Surely He shall deliver thee from the snare of the fowler; and from the noisome pestilence.
He shall cover thee with his feathers and under His wings you will find refuge.
-Psalm 91, verses 3 – 4
Papageno, the clown from Mozart’s The Magic Flute, is the spirit of the opera’s character. He manifests playfulness and innocence. Papageno decides to release all his captive friends and opens the golden cages.
The birds surround him, perching on him like a tree. Nature in the form of many kinds of exotic and beautiful birds, is drawn to the clown. His colorful suit is an assemblage of feathers, bestowed on him by his friends, the birds. With his outstretched arms, he is poised like a tightrope walker, or perhaps a person inspired by the choreographed flight of birds – ready to make his own flight.
About Mozart’s THE MAGIC FLUTE
In Mozart’s grand work, Papageno is a fowler, a catcher of birds, who shares his bounty with the Queen of the Night. Papageno is dressed as a bird, covered in feathers from head to toe. The song he plays on his pipes summons the birds, making his job as a bird catcher an easy one. Papageno is comically flawed in THE MAGIC FLUTE. He tells lies to appear braver and stronger and consequently is briefly punished by having his mouth closed with a golden padlock. As a companion and comedic foil to the hero, Papageno joins Prince Tamino in his quest to rescue the captive princess Pamina from the powerful King Sarastro. Papageno displays a parody of human weakness in marked contrast with the nobility and heroism of Tamino. Mozart shows us our mirror in Papageno. We laugh at his vanity for showing off his elaborate costume flourished with bright feathers. We laugh at his clumsy attempts to fool the audience with his bravery and abilities. He shows us our own humanity – our frailties, the aspects we don’t like to acknowledge – so as we laugh we recognize ourselves.
In Swanson’s depiction of Papageno, this avian hunter is more of a friend to the birds than a captor. The cages are open. Papageno with his uncaged flock is an allegory: the birds are free, yet they choose to remain close to the clown, swirling joyfully and perching upon his arms.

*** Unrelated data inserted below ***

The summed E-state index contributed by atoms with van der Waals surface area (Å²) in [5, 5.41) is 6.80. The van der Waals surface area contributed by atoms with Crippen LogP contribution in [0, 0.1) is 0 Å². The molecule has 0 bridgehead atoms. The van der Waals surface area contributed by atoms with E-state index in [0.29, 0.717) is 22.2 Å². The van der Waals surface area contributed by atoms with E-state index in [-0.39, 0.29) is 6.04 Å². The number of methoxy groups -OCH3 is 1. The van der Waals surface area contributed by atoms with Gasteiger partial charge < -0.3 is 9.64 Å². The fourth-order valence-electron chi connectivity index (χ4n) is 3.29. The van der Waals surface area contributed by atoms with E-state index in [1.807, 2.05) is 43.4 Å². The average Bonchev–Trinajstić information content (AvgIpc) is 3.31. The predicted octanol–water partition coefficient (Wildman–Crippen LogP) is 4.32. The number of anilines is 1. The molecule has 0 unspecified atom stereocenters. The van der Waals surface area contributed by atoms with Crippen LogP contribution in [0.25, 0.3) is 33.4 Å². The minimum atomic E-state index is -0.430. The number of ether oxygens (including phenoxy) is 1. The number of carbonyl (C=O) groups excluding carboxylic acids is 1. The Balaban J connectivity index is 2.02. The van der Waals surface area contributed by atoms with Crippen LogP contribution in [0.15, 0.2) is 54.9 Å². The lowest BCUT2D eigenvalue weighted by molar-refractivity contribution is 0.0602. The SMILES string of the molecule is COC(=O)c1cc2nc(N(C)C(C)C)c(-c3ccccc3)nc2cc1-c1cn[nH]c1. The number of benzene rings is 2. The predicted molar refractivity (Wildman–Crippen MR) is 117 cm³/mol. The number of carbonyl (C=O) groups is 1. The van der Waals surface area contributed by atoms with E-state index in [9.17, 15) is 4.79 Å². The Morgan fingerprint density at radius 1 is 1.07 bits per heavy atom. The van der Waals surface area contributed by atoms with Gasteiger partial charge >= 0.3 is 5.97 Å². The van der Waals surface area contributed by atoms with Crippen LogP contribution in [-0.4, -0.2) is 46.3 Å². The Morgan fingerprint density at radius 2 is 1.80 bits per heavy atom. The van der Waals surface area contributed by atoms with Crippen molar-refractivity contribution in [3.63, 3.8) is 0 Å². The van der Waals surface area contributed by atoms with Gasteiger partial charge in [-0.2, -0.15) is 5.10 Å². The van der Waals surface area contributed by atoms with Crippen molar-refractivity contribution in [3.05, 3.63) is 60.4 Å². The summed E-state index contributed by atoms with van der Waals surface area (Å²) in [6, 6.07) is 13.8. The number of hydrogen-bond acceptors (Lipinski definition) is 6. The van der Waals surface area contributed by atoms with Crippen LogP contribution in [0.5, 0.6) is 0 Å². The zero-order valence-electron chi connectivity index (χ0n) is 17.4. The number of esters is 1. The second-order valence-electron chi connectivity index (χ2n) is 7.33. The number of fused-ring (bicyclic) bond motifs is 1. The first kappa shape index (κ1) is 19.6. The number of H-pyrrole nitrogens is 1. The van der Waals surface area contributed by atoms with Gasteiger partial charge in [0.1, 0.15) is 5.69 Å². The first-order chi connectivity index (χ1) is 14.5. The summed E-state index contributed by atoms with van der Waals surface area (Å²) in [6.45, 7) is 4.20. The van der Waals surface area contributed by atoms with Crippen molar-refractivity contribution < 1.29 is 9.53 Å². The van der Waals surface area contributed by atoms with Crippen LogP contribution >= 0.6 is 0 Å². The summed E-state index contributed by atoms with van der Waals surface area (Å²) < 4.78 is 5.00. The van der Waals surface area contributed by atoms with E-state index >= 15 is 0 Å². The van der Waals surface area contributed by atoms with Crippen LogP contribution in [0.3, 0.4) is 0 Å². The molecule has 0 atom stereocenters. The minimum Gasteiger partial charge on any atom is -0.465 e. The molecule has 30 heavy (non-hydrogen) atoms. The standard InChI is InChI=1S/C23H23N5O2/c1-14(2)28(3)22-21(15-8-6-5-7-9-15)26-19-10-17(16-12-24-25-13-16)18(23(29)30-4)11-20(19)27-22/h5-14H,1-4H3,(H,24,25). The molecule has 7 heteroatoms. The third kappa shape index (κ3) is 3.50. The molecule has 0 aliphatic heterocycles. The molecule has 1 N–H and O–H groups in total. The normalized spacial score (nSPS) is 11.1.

A clown’s character is drawn from story and myth. Armed with images from the collective unconscious, they bring more to the story than merely the character they portray. These are beings of magic possessing the power to transform the ordinary into the unusual. They are imbued with symbolic power, the ability to convey truths and meaning to the human heart in a way that bypasses the critical intellect.
Papageno and St. Francis of Assisi
John August Swanson’s PAPAGENO owes as much to the stories of Saint Francis as to Mozart’s opera. Saint Francis heard the joyful singing of birds while he was heavy of heart; interrupting his morning prayers, he approached the birds with another friar. Rather than fly away, the birds gathered close. He asked them to be quiet so the men could complete their prayers and the birds complied, singing again only after the two men finished praying. Francis recognized the bond humans share with nature, all the handiwork of a Creator.
On another occasion, in Spoleto, Francis decided to preach to the birds. “My brethren the birds”, Francis said, “you ought to greatly praise your creator and always to love Him, who has given feathers to clothe you and all else that you need. God has made you the most noble of creatures. He has given you the air as a dwelling-place; and although you neither sow nor reap, He protects and guides you so that you lack nothing.”
“Because he possessed nothing, he was possessed by all the free creatures of God. All of creation loved him, every bird and animal, and Francis knew it and loved them in return.”
-Murray Bodo,OFM, Francis, The Journey and the Dream, 1972
Further Reflections on Papageno the Serigraph
While based on his 1986 watercolor painting of PAPAGENO, the serigraph more fully realizes the artist’s vision. The pointillist techniques Swanson continued to develop in the years between the artworks, are utilized to great effect. Swanson began printing the serigraph in August, 2008. The serigraph was developed in 31 color printings, each stencil hand-drawn by the artist. The final color was printed in November, 2008. “
Symbolism of Birds
Birds appearing in dreams are often viewed as symbols of freedom. They may also represent thoughts, imagination and ideas that, by nature, require freedom to manifest. In ancient times, birds were believed to be vehicles for the soul possessing the ability to carry the spirit to heaven.
Clowns cross borders between the earthly realm and the imagination, just as birds do, at home in the air as they are on the ground. A caged bird may suggest restraint, but birds flying free represent our desires and aspirations – the possibility of the soul soaring into the divine.